Paul Gunton looks at how Norwegian firm MMC Green Technology is tackling an innovative BWMS retrofit project
MMC Green Technology is a Norwegian supplier of environmentally friendly solutions for the maritime industry. Its parent company, MMC, has more than 25 years of experience making process technology, such as using filters and UV to secure the best environment for salmon on live fish carriers. In 2010, MMC set up a separate company focusing on ballast water management systems (BWMSs) with filters and UV radiation as main components.
It was in 2011 - before MMC Green Technology received IMO type-approval for its MMC BWMS - that it secured its first two orders from Sanco Shipping, which was building two high-end seismic vessels at Kleven Myklebust.
Sanco Shipping looks for environmentally-friendly solutions for its fleet and in mid-2017 decided to retrofit three of its ships with BWMS, even though seismic vessels are not considered as ballast-dependent vessels: they generally only need ballast to compensate for fuel consumption.
It also has a long tradition of selecting local suppliers, as long as its quality standards are met and the price is competitive. Because the operator already had MMC BWMSs on its two newbuildings and feedback from the crews was positive, it decided to use MMC BWMS again.
First of the trio to be retrofitted was Sanco Spirit, which had been in lay-up for about a year when it got a long-term contract with PGS for worldwide operation.
It was conveniently located only 15 minutes’ drive from the MMC office, so Sanco Shipping asked for a turnkey solution, with MMC Green Technology taking care of everything, including mechanical and electric installation, ballast water management plan and class approval. The total installation was done in about two weeks.
The system installed was an MMC BWMS 100 m3/h unit, which has a small footprint, so only cabinets had to be dismounted to make room for it.
This has two ballast pumps, each with a separate suction line although, to comply with class requirements, there had to be two bypass valves, one for each pump. All valves on board were manually operated and some had to be changed to be fully automatic, while others needed position feedback sensors. Both inlet and overboard lines had to be fitted with non-return valves, as required by the class society.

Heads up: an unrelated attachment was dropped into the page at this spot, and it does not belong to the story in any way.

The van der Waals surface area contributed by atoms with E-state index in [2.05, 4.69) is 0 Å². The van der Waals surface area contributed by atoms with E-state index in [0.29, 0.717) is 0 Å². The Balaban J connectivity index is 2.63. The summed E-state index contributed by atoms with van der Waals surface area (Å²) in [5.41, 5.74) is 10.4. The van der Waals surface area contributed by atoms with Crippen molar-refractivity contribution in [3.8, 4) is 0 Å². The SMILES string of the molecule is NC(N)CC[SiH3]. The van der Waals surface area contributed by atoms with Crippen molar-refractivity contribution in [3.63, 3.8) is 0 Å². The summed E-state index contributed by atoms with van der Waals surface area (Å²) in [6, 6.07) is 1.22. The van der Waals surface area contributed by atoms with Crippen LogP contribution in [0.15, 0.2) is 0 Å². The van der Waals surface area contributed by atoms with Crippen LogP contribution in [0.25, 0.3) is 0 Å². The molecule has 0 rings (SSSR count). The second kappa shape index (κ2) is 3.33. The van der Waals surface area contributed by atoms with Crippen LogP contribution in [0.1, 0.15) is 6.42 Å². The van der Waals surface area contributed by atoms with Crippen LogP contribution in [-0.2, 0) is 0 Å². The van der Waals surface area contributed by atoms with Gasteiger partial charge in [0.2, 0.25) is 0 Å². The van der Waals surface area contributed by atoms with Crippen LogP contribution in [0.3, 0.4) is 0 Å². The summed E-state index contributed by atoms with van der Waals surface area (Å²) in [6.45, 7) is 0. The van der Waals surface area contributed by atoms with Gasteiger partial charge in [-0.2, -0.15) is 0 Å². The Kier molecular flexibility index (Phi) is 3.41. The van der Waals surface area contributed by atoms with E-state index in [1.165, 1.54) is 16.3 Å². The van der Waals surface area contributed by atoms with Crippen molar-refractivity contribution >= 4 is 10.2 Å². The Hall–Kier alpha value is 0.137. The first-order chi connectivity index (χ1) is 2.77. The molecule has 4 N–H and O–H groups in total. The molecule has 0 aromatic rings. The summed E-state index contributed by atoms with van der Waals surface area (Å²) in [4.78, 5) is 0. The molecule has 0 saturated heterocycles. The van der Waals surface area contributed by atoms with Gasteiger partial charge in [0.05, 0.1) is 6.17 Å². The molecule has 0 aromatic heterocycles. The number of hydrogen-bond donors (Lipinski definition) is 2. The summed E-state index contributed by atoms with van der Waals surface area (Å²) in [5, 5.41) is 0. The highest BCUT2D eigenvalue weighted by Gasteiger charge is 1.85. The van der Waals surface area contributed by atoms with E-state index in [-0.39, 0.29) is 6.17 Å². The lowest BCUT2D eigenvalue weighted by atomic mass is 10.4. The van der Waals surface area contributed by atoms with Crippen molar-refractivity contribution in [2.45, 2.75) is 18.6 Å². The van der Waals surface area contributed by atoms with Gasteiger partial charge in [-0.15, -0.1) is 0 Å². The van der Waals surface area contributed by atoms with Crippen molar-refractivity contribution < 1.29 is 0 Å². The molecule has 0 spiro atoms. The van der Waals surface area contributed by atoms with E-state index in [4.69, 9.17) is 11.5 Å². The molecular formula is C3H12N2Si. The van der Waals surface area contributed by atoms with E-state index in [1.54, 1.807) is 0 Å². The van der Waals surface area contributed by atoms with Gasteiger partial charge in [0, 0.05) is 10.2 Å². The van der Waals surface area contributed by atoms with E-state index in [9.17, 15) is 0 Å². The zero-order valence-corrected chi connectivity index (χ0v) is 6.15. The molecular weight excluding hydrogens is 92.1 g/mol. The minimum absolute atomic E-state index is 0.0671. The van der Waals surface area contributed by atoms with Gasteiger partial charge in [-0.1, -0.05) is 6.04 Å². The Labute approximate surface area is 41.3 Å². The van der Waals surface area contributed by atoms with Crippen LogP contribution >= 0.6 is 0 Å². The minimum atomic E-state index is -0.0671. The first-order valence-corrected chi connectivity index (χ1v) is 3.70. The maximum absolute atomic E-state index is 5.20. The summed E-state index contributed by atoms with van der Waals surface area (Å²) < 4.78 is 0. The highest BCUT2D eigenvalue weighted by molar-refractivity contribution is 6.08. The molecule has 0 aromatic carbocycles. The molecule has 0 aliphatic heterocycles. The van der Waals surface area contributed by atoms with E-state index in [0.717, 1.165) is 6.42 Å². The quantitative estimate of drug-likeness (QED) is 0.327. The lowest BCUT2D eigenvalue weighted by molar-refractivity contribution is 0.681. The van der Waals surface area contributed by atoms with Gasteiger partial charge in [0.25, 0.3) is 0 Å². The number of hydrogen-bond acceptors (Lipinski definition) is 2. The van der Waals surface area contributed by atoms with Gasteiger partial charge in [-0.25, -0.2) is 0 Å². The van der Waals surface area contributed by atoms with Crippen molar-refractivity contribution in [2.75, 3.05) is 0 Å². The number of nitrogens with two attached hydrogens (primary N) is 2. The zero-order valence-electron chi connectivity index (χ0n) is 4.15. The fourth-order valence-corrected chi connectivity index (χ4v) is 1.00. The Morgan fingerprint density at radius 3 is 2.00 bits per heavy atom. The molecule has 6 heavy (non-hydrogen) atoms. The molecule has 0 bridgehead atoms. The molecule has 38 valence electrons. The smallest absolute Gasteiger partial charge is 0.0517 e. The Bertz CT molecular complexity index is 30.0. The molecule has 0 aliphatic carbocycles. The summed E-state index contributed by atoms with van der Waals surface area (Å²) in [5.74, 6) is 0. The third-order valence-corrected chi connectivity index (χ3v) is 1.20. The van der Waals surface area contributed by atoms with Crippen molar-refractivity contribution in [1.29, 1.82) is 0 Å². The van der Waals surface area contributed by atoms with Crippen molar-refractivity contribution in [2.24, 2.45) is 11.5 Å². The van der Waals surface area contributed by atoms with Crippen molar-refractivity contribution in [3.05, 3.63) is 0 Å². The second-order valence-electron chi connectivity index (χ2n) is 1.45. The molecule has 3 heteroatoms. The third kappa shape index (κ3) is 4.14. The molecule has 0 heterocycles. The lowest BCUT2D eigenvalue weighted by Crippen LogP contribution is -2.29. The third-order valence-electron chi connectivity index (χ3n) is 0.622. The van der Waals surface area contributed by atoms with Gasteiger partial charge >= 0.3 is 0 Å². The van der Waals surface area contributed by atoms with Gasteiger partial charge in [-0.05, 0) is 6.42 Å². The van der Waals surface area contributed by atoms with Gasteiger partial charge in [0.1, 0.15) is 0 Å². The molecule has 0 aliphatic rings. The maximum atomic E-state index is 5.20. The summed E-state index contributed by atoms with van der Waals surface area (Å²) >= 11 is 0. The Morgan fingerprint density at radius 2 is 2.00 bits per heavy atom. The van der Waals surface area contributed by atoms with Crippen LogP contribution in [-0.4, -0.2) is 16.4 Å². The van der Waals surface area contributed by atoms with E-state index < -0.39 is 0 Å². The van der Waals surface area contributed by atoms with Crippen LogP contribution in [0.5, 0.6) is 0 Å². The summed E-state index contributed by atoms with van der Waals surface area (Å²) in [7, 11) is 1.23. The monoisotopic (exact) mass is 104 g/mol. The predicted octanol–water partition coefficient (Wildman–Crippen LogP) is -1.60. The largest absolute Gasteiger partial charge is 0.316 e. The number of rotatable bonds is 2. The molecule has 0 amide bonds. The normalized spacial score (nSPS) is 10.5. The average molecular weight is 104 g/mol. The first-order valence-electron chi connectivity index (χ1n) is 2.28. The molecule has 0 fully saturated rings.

The ship’s original power source was sufficient to serve the ballast water treatment unit, it just needed new 63 A and 32 A circuit breakers: as the vessel is mainly equipped with a 690 V electrical network, the MMC BWMS unit had to be prepared to match it. Sanco Spirit has a standard alarm system, so the only requirement was a general alarm given when there is an alarm on the BWMS.
As Sanco Spirit is Gibraltar-registered, a statement of acceptance for its MMC BWMS was needed. The government of Gibraltar published its Ballast Water Management Convention Guidance (http://bit.ly/GibBWMC) in September 2016, stating that it will accept type-approval certificates of other contracting administrations on its vessels, provided that the equipment has been developed in line with IMO’s G8 or G9 guidelines.
The next ship, Sanco Star, was planned for drydocking in Las Palmas. Since Sanco Spirit was also heading toward Las Palmas, Sanco used it to transport parts for this next installation. It was berthed next to MMC’s head office where all the components were loaded.
This installation was performed at Astican Shipyard but was carried out a little differently: there was less space available so the system was installed as separate components.
The last vessel was Sanco Sky, was fitted with an MMC BWMS 500 m3/h that was also installed as separate components. It was a former tanker and had quite complex ballast piping so, in 2016, some of the piping was rebuilt to prepare for this installation. The work was done at Kleven Myklebust yard, 30 minutes’ drive from MMC’s factory.
The Sanco Shipping fleet has many US jobs. However, until MMC has obtained USCG type-approval for its BWMS, the vessels are relying on the system’s USCG AMS status.
Meanwhile, MMC Green Technology is performing land-based tests to apply for USCG type-approval at Norway’s NIVA test centre, after appointing DNV GL as its independent laboratory last year. Shipboard testing is being done on a bulk carrier trading in northern Europe and the Baltic Sea.
As of early March, MMC Green Technology had sold about 120 systems worldwide, of which around 100 had been installed on a range of vessel types.